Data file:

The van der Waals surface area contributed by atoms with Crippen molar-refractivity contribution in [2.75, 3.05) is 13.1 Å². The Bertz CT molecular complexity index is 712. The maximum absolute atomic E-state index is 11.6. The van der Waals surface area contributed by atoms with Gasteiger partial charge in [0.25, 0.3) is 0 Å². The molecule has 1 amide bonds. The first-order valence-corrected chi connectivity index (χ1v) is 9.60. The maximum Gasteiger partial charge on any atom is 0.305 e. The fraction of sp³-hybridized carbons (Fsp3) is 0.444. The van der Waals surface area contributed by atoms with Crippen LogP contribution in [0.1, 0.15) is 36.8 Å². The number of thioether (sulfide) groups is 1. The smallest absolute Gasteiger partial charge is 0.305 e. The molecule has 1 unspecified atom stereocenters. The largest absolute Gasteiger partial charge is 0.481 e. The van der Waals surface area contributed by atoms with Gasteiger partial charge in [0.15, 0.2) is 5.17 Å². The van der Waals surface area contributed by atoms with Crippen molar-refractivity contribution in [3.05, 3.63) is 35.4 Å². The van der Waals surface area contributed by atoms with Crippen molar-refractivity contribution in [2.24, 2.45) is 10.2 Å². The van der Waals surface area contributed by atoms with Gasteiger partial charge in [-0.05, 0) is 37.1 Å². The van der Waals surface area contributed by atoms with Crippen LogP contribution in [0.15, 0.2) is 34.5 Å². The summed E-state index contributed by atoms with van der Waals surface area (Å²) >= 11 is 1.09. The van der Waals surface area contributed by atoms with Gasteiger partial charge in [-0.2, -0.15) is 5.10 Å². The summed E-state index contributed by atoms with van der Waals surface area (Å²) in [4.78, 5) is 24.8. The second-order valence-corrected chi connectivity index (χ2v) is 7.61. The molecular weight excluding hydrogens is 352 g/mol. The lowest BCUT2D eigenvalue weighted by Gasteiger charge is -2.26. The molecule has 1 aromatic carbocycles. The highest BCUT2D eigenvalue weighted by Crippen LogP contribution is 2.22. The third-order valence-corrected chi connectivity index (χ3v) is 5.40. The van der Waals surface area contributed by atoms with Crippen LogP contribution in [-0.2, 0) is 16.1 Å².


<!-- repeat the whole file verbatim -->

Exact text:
The van der Waals surface area contributed by atoms with Crippen molar-refractivity contribution in [2.75, 3.05) is 13.1 Å². The Bertz CT molecular complexity index is 712. The maximum absolute atomic E-state index is 11.6. The van der Waals surface area contributed by atoms with Gasteiger partial charge in [0.25, 0.3) is 0 Å². The molecule has 1 amide bonds. The first-order valence-corrected chi connectivity index (χ1v) is 9.60. The maximum Gasteiger partial charge on any atom is 0.305 e. The fraction of sp³-hybridized carbons (Fsp3) is 0.444. The van der Waals surface area contributed by atoms with Crippen LogP contribution in [0.1, 0.15) is 36.8 Å². The number of thioether (sulfide) groups is 1. The smallest absolute Gasteiger partial charge is 0.305 e. The molecule has 1 unspecified atom stereocenters. The largest absolute Gasteiger partial charge is 0.481 e. The van der Waals surface area contributed by atoms with Gasteiger partial charge in [0.15, 0.2) is 5.17 Å². The van der Waals surface area contributed by atoms with Crippen molar-refractivity contribution in [3.05, 3.63) is 35.4 Å². The van der Waals surface area contributed by atoms with Crippen molar-refractivity contribution in [2.24, 2.45) is 10.2 Å². The van der Waals surface area contributed by atoms with Gasteiger partial charge in [-0.05, 0) is 37.1 Å². The van der Waals surface area contributed by atoms with Crippen LogP contribution in [0.15, 0.2) is 34.5 Å². The summed E-state index contributed by atoms with van der Waals surface area (Å²) >= 11 is 1.09. The van der Waals surface area contributed by atoms with Gasteiger partial charge in [-0.2, -0.15) is 5.10 Å². The summed E-state index contributed by atoms with van der Waals surface area (Å²) in [4.78, 5) is 24.8. The second-order valence-corrected chi connectivity index (χ2v) is 7.61. The molecular weight excluding hydrogens is 352 g/mol. The lowest BCUT2D eigenvalue weighted by Gasteiger charge is -2.26. The molecule has 1 aromatic carbocycles. The highest BCUT2D eigenvalue weighted by Crippen LogP contribution is 2.22. The third-order valence-corrected chi connectivity index (χ3v) is 5.40. The van der Waals surface area contributed by atoms with Crippen LogP contribution in [-0.2, 0) is 16.1 Å².